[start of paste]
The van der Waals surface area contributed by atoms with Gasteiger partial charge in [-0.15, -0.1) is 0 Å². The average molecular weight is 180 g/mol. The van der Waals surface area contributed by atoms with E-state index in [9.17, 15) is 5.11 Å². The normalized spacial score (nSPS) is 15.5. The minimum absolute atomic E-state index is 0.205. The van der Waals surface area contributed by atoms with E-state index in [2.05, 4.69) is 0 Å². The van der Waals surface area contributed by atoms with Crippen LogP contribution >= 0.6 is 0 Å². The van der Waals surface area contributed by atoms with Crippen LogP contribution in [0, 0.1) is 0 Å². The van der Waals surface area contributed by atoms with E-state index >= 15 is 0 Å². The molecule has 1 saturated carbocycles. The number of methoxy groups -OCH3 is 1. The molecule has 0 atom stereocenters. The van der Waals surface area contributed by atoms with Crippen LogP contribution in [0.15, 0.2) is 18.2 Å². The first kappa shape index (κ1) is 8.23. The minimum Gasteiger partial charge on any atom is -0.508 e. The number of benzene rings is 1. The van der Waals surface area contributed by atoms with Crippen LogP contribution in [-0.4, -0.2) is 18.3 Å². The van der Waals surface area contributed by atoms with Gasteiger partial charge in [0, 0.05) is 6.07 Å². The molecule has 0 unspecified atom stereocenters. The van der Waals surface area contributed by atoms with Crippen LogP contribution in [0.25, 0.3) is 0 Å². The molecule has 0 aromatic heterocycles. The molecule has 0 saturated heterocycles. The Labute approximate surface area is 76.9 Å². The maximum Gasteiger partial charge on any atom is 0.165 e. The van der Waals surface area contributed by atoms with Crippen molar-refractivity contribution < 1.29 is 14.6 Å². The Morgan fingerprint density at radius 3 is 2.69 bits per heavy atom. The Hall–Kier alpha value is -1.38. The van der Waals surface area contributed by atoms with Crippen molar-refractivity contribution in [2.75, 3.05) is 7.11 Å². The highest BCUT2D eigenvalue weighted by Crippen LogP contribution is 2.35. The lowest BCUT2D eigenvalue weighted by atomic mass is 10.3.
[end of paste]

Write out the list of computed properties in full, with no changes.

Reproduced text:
The van der Waals surface area contributed by atoms with Gasteiger partial charge in [-0.15, -0.1) is 0 Å². The average molecular weight is 180 g/mol. The van der Waals surface area contributed by atoms with E-state index in [9.17, 15) is 5.11 Å². The normalized spacial score (nSPS) is 15.5. The minimum absolute atomic E-state index is 0.205. The van der Waals surface area contributed by atoms with E-state index in [2.05, 4.69) is 0 Å². The van der Waals surface area contributed by atoms with Crippen LogP contribution >= 0.6 is 0 Å². The van der Waals surface area contributed by atoms with Crippen LogP contribution in [0, 0.1) is 0 Å². The van der Waals surface area contributed by atoms with E-state index >= 15 is 0 Å². The molecule has 1 saturated carbocycles. The number of methoxy groups -OCH3 is 1. The molecule has 0 atom stereocenters. The van der Waals surface area contributed by atoms with Crippen LogP contribution in [0.15, 0.2) is 18.2 Å². The first kappa shape index (κ1) is 8.23. The minimum Gasteiger partial charge on any atom is -0.508 e. The number of benzene rings is 1. The van der Waals surface area contributed by atoms with Crippen LogP contribution in [-0.4, -0.2) is 18.3 Å². The van der Waals surface area contributed by atoms with Gasteiger partial charge in [0, 0.05) is 6.07 Å². The molecule has 0 unspecified atom stereocenters. The van der Waals surface area contributed by atoms with Crippen LogP contribution in [0.25, 0.3) is 0 Å². The molecule has 0 aromatic heterocycles. The molecule has 0 saturated heterocycles. The Labute approximate surface area is 76.9 Å². The maximum Gasteiger partial charge on any atom is 0.165 e. The van der Waals surface area contributed by atoms with Crippen molar-refractivity contribution < 1.29 is 14.6 Å². The Morgan fingerprint density at radius 3 is 2.69 bits per heavy atom. The Hall–Kier alpha value is -1.38. The van der Waals surface area contributed by atoms with Crippen molar-refractivity contribution in [2.75, 3.05) is 7.11 Å². The highest BCUT2D eigenvalue weighted by Crippen LogP contribution is 2.35. The lowest BCUT2D eigenvalue weighted by atomic mass is 10.3.